Kathy, if you are going to plant clover for the bees specifically, do plant the white or Dutch,, t.repens, I believe it is called. As far as the red or purple clover that you speak of, the tongue of the honeybee (whether Carniolan or Italian) is just not as long as the Bombus, and they cannot as easily reach the nectary of the flowers. The Bombus go nuts on the red and purple clovers, so it is still OK to plant these species for the bumblebees.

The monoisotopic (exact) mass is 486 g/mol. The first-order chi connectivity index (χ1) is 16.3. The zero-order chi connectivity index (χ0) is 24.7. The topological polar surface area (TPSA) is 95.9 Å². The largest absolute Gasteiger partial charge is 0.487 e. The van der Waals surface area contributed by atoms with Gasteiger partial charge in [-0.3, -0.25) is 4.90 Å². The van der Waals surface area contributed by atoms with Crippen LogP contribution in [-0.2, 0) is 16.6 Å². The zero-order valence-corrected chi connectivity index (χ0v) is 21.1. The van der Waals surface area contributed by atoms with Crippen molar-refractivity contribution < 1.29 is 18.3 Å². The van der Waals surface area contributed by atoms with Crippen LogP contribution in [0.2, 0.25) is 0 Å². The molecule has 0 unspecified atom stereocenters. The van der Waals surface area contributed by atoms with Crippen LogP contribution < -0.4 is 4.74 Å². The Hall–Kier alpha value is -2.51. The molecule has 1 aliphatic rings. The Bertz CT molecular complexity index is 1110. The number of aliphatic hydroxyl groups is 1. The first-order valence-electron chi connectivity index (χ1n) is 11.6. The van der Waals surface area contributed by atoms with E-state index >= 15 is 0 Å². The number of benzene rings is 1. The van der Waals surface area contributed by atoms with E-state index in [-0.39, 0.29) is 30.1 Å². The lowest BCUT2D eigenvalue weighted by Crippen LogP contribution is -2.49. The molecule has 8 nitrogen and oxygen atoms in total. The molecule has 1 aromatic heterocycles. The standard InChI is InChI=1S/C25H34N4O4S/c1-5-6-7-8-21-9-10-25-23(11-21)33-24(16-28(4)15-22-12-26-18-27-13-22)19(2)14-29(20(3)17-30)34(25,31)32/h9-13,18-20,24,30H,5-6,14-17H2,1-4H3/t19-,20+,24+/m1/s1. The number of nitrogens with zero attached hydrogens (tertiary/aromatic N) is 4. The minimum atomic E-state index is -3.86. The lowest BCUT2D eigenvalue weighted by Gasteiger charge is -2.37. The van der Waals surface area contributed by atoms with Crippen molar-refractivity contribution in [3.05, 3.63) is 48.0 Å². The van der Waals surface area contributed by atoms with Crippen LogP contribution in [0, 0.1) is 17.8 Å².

I have the white clover that grows like wildfire all over my property. In particular there is a massive wild lawn around and behind my apiary. I cut this lawn, which is full of white clover, with my lawnmower, the clover never stops blooming. It keeps flowering and flowering, right up until the end of the fall. I believe that this is because of incredible fertilization from the bodies of the dead honeybees (or poop). These clovers are gone wild. I think that mowing them continues the flowering cycle. We all know that deadheading many perennials (and of course annuals for sure), can prolong the flowering season for an extended time. So does mowing the clover field. First year that I have had a great clover (and grass lawn) lawn that grows so beautifully around the apiary. Kathy, clover also sets nitrogen into the soil, so it is a wonderful plant to have growing on your property, plants thrive on great nitrogen within the soil. Have a wonderful and beautiful day, great health wishes for us all. Cindi